In another patent case Monday, the high court also ruled unanimously that a medical device company's patent on a heart-rate monitor used with exercise equipment was too ambiguous to pass muster. Biosig Instruments had sued competitor Nautilus Inc., for allegedly infringing its monitor's design.


Court: Red Bulls must pay $2.8M in property tax
Press Release | 2014/05/13 12:15
A New Jersey appeals court ruled Monday that the state's Major League Soccer franchise is liable for nearly $3 million in property taxes to the town of Harrison.

The New York Red Bulls have played at Red Bull Arena in Harrison since 2010. During that time, the town billed the team for about $1.5 million for the 2010 tax year and about $1.3 million for 2011, according to court documents.

The team has paid the taxes, according to a team spokesman, but had filed a lawsuit to have them reimbursed.

In the lawsuit, the Red Bulls claimed they are exempt from paying taxes under state law because the property and stadium are devoted to "an essential public purpose."

The Red Bulls have the rights to all revenues from the stadium including naming rights, while the town and the Harrison Redevelopment Agency are allowed to use the stadium for events such as high school or college sports championships or public ceremonies.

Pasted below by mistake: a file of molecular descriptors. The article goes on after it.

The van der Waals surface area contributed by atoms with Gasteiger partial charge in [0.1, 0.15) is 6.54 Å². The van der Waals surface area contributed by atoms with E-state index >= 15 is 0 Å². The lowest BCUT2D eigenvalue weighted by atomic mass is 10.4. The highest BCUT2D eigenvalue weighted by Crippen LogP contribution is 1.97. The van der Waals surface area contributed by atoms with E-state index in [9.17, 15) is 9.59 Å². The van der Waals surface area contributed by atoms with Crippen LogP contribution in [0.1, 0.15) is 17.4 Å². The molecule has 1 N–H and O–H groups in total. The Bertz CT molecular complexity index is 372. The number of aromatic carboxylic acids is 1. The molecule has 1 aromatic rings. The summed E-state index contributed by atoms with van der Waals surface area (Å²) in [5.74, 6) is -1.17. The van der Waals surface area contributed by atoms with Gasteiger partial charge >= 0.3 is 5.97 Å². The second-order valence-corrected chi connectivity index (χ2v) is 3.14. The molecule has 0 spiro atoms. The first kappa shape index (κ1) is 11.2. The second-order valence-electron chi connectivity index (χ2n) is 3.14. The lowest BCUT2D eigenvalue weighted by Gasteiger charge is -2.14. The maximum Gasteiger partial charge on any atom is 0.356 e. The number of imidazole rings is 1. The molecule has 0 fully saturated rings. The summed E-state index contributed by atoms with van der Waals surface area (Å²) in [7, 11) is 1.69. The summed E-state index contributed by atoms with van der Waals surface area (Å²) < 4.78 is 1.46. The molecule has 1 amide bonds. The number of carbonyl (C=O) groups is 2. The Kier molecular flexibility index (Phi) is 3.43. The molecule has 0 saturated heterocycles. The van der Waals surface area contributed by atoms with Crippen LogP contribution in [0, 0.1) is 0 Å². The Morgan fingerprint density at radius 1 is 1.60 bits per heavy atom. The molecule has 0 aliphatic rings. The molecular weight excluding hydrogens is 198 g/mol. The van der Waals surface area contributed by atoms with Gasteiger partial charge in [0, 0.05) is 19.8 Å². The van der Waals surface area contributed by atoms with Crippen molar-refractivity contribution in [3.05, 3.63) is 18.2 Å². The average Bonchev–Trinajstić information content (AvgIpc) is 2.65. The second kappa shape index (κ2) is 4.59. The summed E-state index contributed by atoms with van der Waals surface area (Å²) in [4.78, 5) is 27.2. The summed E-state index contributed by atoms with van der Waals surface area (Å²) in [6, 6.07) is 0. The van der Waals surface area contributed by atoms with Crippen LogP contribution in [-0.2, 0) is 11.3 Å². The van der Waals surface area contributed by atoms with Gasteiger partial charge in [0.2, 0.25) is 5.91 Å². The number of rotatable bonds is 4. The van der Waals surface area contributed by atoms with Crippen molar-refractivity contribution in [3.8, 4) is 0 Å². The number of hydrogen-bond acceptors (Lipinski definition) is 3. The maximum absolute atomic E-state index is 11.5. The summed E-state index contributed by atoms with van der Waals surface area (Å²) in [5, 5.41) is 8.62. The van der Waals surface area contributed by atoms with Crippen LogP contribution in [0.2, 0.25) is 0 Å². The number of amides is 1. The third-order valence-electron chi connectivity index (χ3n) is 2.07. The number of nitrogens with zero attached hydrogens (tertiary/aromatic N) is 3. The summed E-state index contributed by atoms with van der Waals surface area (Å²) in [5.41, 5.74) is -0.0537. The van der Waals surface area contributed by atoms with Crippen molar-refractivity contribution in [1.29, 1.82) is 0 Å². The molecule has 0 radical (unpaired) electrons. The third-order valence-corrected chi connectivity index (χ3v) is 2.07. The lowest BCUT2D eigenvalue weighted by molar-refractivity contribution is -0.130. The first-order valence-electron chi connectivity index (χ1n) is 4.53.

Monday's appellate ruling held that while those other uses benefit the public, they are subordinate to the Red Bulls' uses of the stadium and therefore don't qualify the stadium for exemption under state law.


Court rules for environmentalists in water fight
Press Release | 2014/04/17 14:17
An appeals court said Wednesday that federal officials should have consulted wildlife agencies about potential harm to a tiny, threatened fish before issuing contracts for water from the Sacramento-San Joaquin Delta.

An 11-judge panel of the 9th U.S. Circuit Court of Appeals in San Francisco ruled that the U.S. Bureau of Reclamation violated the Endangered Species Act when it failed to consult with the U.S. Fish and Wildlife Service or the National Marine Fisheries Service in renewing 41 contracts a decade ago. The appeals court sent the case back to a trial judge for further proceedings.